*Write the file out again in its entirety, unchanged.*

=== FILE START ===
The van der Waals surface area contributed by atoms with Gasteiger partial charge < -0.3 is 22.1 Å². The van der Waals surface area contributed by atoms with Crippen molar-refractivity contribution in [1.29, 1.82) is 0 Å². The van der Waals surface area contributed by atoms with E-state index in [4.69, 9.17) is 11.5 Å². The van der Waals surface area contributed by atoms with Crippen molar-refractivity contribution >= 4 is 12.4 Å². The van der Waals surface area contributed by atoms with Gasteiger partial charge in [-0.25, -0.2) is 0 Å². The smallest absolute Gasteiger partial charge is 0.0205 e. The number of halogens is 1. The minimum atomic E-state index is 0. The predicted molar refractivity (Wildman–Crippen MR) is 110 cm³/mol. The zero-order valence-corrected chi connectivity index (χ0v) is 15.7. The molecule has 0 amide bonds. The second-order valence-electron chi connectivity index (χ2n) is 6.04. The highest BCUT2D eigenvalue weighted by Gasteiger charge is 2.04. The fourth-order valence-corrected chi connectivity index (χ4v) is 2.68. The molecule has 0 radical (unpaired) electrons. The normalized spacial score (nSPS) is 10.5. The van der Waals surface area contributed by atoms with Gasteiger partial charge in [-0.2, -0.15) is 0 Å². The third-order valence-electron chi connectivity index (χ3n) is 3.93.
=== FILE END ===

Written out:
The van der Waals surface area contributed by atoms with Gasteiger partial charge < -0.3 is 22.1 Å². The van der Waals surface area contributed by atoms with Crippen molar-refractivity contribution in [1.29, 1.82) is 0 Å². The van der Waals surface area contributed by atoms with E-state index in [4.69, 9.17) is 11.5 Å². The van der Waals surface area contributed by atoms with Crippen molar-refractivity contribution >= 4 is 12.4 Å². The van der Waals surface area contributed by atoms with Gasteiger partial charge in [-0.25, -0.2) is 0 Å². The smallest absolute Gasteiger partial charge is 0.0205 e. The number of halogens is 1. The minimum atomic E-state index is 0. The predicted molar refractivity (Wildman–Crippen MR) is 110 cm³/mol. The zero-order valence-corrected chi connectivity index (χ0v) is 15.7. The molecule has 0 amide bonds. The second-order valence-electron chi connectivity index (χ2n) is 6.04. The highest BCUT2D eigenvalue weighted by Gasteiger charge is 2.04. The fourth-order valence-corrected chi connectivity index (χ4v) is 2.68. The molecule has 0 radical (unpaired) electrons. The normalized spacial score (nSPS) is 10.5. The van der Waals surface area contributed by atoms with Gasteiger partial charge in [-0.2, -0.15) is 0 Å². The third-order valence-electron chi connectivity index (χ3n) is 3.93.